Concentrate and Ask Again
Opening Friday 3/3, 7-11PM
On view March. 3- April 16, 2023
Artists: Aya Nakamura, Alexandra Schutz, Megan Diddie
Forget the message: the muse is the media. And what comes in the middle, between the hand and the form, are materials. Materials have their own intelligences, offerings, demands—paths of opening and points of resistance. To make is to go through, to improvise a winding path from the smallest of material units to a layered sum, like a sparrow building a nest around a void.
Concentrate and Ask Again convenes three artists whose work measures the fine, discrete grains of physical materials through meditative task repetition. Each quietly divulges a fabricated affinity between the evanescent rhythms of labor and the figures that emerge as the body's inscape converses with the world's plasticity. One interval, whether temporal or spatial, deposits another—a direction is mapped as they go, an instrument is tuned as they play. For Aya Nakamura, drawing is a playful and calming way to process encounters with the uncontainable, ineffable aspects of everyday life—her drawings diffract natural phenomena through Zen Buddhist methodology. Megan Diddie uses drawing and painting as a means to tap into subliminal perceptions of the natural world. These works layer imagery and shapes, discovered through drawing, in an attempt to translate inhabited landscapes. And Alexandra Schutz plays with modular materials found on hardware store shelves to make works that challenge the utility of the former's conventional applications.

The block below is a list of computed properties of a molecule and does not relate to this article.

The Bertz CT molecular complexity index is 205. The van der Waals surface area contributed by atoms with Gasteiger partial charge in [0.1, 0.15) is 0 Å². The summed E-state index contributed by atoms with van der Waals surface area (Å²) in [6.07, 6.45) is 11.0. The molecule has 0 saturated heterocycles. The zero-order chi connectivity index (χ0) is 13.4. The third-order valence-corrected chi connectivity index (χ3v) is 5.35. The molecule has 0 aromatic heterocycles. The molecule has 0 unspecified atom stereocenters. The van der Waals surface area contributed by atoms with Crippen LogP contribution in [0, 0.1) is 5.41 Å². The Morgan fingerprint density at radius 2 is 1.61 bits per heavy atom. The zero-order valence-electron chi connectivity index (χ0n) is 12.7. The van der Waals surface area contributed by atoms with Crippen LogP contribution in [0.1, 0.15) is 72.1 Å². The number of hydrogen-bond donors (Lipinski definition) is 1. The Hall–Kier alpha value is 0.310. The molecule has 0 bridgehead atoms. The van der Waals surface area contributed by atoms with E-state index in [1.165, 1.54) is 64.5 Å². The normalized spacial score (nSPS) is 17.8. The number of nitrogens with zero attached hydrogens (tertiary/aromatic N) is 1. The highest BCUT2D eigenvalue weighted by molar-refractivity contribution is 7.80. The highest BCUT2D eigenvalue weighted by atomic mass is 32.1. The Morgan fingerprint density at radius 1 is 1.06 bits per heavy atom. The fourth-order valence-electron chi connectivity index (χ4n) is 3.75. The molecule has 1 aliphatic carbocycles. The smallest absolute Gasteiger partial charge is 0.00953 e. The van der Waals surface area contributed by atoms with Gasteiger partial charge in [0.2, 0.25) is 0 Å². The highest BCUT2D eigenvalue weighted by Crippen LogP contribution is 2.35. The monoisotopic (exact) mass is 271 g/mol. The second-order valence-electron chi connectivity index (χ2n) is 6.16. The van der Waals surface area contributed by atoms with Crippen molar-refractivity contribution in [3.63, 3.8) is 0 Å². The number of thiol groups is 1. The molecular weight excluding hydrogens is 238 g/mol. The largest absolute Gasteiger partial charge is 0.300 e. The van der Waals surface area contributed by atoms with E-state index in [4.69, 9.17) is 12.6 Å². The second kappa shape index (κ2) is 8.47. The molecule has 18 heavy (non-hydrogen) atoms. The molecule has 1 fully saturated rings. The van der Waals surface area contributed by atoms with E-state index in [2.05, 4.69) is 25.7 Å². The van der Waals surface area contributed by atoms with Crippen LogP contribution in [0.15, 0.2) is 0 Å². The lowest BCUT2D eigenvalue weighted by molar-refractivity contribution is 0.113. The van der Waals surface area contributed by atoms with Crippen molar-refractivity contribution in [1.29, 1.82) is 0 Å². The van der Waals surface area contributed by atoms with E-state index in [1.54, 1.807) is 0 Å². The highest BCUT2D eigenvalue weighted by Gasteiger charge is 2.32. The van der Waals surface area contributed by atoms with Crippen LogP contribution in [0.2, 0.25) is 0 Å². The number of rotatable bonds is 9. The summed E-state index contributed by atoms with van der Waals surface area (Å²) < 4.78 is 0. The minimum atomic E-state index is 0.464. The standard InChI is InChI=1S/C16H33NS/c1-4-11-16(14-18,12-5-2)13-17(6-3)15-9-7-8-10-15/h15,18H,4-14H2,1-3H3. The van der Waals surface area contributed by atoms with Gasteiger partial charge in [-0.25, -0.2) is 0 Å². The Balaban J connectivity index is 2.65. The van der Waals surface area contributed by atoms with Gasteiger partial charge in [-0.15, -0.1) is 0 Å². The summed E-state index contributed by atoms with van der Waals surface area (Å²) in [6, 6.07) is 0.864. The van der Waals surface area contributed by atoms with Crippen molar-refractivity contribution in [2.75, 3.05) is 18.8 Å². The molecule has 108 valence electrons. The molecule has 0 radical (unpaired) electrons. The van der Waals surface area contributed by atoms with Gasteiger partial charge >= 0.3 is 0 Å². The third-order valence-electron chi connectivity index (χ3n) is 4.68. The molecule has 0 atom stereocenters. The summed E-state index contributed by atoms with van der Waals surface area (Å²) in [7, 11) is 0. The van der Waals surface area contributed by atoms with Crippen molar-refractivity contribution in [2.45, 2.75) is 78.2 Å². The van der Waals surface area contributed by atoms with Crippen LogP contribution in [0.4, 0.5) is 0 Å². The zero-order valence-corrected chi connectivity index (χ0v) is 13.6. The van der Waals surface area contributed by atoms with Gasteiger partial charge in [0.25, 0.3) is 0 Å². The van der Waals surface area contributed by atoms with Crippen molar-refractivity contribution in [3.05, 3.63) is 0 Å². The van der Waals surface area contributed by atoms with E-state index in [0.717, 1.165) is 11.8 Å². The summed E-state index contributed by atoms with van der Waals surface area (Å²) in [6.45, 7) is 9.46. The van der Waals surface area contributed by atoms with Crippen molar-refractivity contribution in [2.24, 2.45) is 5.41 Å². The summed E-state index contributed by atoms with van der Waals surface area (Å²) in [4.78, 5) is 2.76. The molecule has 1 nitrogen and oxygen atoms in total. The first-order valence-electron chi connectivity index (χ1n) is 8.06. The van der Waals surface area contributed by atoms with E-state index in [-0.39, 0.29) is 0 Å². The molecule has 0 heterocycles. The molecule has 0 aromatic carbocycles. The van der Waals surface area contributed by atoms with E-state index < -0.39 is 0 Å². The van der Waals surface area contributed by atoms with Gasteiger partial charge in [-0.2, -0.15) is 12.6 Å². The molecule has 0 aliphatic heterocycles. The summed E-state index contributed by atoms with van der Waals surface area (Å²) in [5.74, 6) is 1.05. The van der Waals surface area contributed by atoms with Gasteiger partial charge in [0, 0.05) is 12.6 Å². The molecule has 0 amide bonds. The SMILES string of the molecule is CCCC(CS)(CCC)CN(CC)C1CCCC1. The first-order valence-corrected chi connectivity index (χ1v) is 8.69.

Each artifact articulates without naming or fully conceptualizing that artist's meditative process. Each work ends as a surprise, but an apt one, leading from one member of a series to the next. The materials form the towpath of a distributed process that might be called cognitive, but in an expanded, embodied form—figures, lines, and sums traced through an oscillation between reflective and pre-reflective states : directions freely taken until the material goads the hand, joint, or tool to contrary purpose. Each artist presents their work as a revised and still revisable answer to an open-ended question: how does the thought relate to the thinking, the made to the making?
Written with Zachary Tavlin